I read somewhere recently that the 21st century is going to be known as the economics century. It made sense; free markets in their many versions have won the day and classic military conflicts are a thing of the past. There’s really nothing left to fight about except money and that other great obsession, which tends to play itself out in private.
The winners in this battle (the global wealth race, that is), will be the nations who do the best job developing resources on a mass scale and aligning them with strategy. That implies a pretty big role for governments, and the early indications are they’re very slowly warming up to the task, if at all. The quality of business/government relations is pretty appalling in the States at least. There are some basic ideological reasons why this is so, and fundamental disagreement over whether the two should have any interaction at all. Of course, in gaming, we don’t have the luxury of living out the libertarian dream, do we? The right to operate gaming businesses flows through government, which also sets the ground rules and the price.
Governments pick gaming winners and losers (or non-participants at the very least) and determine the fates of markets, which, until fairly recently, tended to fare well. But the struggles of Atlantic City combined with the challenges of a difficult economy have created a lot of ferment in mature markets everywhere, and operators can be excused for asking governments to keep an open mind about taking a fresh look at what they may believe to be relatively stable businesses.
Take Louisiana, for instance.
“We’ve asked Louisiana to call time out and do a study on where we’ve been in the last 20 years and make sure we have a clear road map on where we want to go the next 20,” said Geno Iafrate, executive vice president of regional operations at Pinnacle Entertainment, speaking at last month’s Southern Gaming Summit. “We’re not so sure that what we did in the last 20 years is going to get us the same results in the next 20.”
Iafrate’s list of topics to review includes the 30,000-square-foot gaming space limit and having to locate projects on the water. “Things that other states have already made adjustments to; Mississippi being one of them,” he said. “We have to make sure that we are going to be able to adapt our businesses and we want to make sure that from a regulatory standpoint there will be adaptation that occurs there as well.”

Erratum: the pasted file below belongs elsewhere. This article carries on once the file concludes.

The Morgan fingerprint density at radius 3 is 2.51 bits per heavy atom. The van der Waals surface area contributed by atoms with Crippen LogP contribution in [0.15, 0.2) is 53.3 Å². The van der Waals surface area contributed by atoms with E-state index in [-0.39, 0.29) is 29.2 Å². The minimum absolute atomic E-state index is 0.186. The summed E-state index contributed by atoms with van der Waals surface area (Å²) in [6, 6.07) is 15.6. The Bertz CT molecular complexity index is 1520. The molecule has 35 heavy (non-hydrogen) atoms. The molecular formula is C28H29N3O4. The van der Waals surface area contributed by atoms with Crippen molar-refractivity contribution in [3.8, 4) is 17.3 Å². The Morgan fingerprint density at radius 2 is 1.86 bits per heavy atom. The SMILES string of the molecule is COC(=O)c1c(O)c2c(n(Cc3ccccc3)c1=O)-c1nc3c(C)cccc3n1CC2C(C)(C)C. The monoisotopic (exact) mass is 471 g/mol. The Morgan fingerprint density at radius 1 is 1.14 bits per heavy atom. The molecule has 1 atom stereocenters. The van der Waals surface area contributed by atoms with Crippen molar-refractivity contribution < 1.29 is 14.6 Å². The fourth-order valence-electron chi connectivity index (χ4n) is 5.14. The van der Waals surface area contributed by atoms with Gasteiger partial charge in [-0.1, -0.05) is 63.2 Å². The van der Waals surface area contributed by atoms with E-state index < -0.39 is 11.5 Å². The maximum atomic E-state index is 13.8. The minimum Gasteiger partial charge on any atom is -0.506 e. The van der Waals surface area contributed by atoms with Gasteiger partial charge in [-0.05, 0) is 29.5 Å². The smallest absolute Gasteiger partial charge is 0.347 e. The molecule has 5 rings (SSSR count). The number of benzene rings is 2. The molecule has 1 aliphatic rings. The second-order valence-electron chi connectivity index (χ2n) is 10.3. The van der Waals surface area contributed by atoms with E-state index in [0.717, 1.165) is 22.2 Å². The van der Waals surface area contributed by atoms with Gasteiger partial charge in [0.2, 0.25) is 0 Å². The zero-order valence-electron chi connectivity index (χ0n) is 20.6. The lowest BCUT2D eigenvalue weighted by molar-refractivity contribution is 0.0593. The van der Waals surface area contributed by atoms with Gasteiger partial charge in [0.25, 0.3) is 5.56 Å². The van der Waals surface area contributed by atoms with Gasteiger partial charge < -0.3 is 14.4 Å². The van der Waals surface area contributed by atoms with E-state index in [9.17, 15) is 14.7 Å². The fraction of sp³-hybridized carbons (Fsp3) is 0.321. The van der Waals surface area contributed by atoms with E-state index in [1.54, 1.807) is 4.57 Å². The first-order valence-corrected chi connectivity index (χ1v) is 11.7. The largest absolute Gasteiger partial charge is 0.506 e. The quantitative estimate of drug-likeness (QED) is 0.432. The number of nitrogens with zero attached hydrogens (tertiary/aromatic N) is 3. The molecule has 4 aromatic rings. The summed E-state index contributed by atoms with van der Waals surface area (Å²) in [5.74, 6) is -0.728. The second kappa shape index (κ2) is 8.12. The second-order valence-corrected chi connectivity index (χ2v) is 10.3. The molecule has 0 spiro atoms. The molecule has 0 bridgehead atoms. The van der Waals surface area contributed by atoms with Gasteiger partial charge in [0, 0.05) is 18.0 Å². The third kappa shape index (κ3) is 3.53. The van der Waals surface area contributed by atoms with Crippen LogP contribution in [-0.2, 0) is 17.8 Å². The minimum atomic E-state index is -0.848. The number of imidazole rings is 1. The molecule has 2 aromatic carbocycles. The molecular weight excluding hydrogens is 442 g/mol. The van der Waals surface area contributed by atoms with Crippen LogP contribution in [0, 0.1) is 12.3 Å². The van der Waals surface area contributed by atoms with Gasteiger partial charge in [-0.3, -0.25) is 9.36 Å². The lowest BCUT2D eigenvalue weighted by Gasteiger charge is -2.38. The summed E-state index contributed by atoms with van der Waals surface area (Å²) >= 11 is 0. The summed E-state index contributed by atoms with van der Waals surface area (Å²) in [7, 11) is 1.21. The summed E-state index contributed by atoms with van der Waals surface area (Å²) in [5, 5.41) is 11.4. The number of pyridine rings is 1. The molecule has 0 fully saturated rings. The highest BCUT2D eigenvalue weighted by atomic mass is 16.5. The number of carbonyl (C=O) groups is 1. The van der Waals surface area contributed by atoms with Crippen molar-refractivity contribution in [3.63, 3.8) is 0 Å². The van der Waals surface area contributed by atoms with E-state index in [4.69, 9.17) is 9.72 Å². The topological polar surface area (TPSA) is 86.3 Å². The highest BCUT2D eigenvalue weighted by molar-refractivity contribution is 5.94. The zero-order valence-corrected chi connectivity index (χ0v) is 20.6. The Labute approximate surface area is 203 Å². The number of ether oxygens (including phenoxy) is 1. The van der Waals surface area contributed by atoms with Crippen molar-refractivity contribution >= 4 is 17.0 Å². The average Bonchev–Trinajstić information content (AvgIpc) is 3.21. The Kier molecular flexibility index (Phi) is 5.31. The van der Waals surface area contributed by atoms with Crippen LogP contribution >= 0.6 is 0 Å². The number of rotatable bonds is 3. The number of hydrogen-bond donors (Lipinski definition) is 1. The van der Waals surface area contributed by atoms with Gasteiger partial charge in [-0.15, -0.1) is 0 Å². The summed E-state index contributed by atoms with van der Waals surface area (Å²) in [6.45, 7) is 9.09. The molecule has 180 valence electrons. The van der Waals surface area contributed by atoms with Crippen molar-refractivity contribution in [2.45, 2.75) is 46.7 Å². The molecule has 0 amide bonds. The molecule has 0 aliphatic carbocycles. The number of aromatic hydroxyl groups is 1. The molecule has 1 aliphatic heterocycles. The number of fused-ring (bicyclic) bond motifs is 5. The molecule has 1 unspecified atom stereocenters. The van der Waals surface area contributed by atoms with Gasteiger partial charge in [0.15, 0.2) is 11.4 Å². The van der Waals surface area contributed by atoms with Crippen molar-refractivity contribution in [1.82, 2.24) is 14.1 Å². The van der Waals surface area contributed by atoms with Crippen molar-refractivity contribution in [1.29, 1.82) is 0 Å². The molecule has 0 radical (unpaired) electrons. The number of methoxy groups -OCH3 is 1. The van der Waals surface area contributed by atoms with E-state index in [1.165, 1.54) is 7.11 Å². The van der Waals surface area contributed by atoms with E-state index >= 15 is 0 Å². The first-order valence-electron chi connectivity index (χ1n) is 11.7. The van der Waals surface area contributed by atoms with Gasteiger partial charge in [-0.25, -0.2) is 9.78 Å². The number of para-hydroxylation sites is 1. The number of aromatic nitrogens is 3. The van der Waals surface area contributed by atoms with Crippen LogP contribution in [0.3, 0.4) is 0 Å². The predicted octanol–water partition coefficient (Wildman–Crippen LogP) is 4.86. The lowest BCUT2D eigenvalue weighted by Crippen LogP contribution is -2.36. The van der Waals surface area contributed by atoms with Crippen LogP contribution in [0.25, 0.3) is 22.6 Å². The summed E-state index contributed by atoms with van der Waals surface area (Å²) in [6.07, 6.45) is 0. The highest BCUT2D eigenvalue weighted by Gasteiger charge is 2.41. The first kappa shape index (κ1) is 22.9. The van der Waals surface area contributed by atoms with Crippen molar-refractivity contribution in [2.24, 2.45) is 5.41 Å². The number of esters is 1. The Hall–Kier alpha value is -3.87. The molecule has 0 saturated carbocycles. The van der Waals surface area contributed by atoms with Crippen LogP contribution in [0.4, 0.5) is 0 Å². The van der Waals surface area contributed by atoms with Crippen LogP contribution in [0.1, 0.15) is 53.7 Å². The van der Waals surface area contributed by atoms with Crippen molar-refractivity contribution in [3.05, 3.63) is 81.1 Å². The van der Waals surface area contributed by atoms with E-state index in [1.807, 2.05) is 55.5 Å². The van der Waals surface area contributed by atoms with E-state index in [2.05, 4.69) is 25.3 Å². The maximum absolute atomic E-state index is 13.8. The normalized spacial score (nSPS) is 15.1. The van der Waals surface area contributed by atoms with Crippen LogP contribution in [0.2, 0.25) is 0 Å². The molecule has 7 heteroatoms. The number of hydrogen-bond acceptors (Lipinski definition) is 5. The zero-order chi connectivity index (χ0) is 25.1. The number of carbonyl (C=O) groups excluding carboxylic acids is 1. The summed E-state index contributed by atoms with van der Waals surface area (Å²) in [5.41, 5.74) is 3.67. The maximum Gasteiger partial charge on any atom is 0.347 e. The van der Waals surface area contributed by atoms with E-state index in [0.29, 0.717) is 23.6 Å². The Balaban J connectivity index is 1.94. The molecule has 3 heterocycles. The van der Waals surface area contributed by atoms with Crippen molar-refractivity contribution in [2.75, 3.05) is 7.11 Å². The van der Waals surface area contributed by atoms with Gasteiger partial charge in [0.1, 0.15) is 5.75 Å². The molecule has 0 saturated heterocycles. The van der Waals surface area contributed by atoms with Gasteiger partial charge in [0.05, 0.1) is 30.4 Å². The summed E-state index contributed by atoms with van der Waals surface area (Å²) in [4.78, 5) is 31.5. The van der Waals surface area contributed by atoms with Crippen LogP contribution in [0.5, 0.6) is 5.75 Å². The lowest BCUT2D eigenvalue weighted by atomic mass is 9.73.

Louisiana is an interesting case, one among many, in that it will be adding three large new projects in the next two years in three of its four commercial markets; Baton Rouge, Lake Charles and Shreveport/Bossier City. In addition, new supply in neighboring states remains a transformational possibility.
“One of the reasons we talk about being careful to lay out the framework for the next 20 years in is because we could potentially face things like legalization in Texas,” said Iafrate. “If you look at a place like Atlantic City, it didn’t do a whole lot different for probably 30 years; didn’t diversify its economic offering, rode the casino horse the whole way and then other states came in and a $5 billion market is now in the mid-3’s. Those kinds of things can happen in states that border large population centers that don’t presently have gaming and then legalize it.”
The idea of legislative and regulatory make-overs isn’t new. Indeed, Atlantic City itself has revamped its framework, but many informed people in the business think it’s too late to reverse a stubborn decline in its business. There isn’t a mature market in the country where operators aren’t seeking some form of relief to promote competitiveness and profitability. What’s also true is that the industry almost as often confronts a mindset in legislatures even among friends that is resistant to doing anything for gaming that political opponents can frame as expanding the business.
Even when governments are in a business, like gaming, they can either do things that harm the business or oppose outright sensible measures that would improve it for everyone, including government. It can be maddening, but you wouldn’t be in this business if you weren’t patient and sensible.
“We need to go back to how gaming regulations were first developed and read the fine print,” counseled Jack Bernsmeier, senior vice president and general manager, IP Biloxi Casino & Spa. “In most cases, it had to do with jobs, the economy and growing businesses within the states. It’s everybody’s task to remind those folks that that’s the goal. Sometimes I think depending on who got in office and when, things can go a little astray and it’s our job to keep the focus where it needs to be.”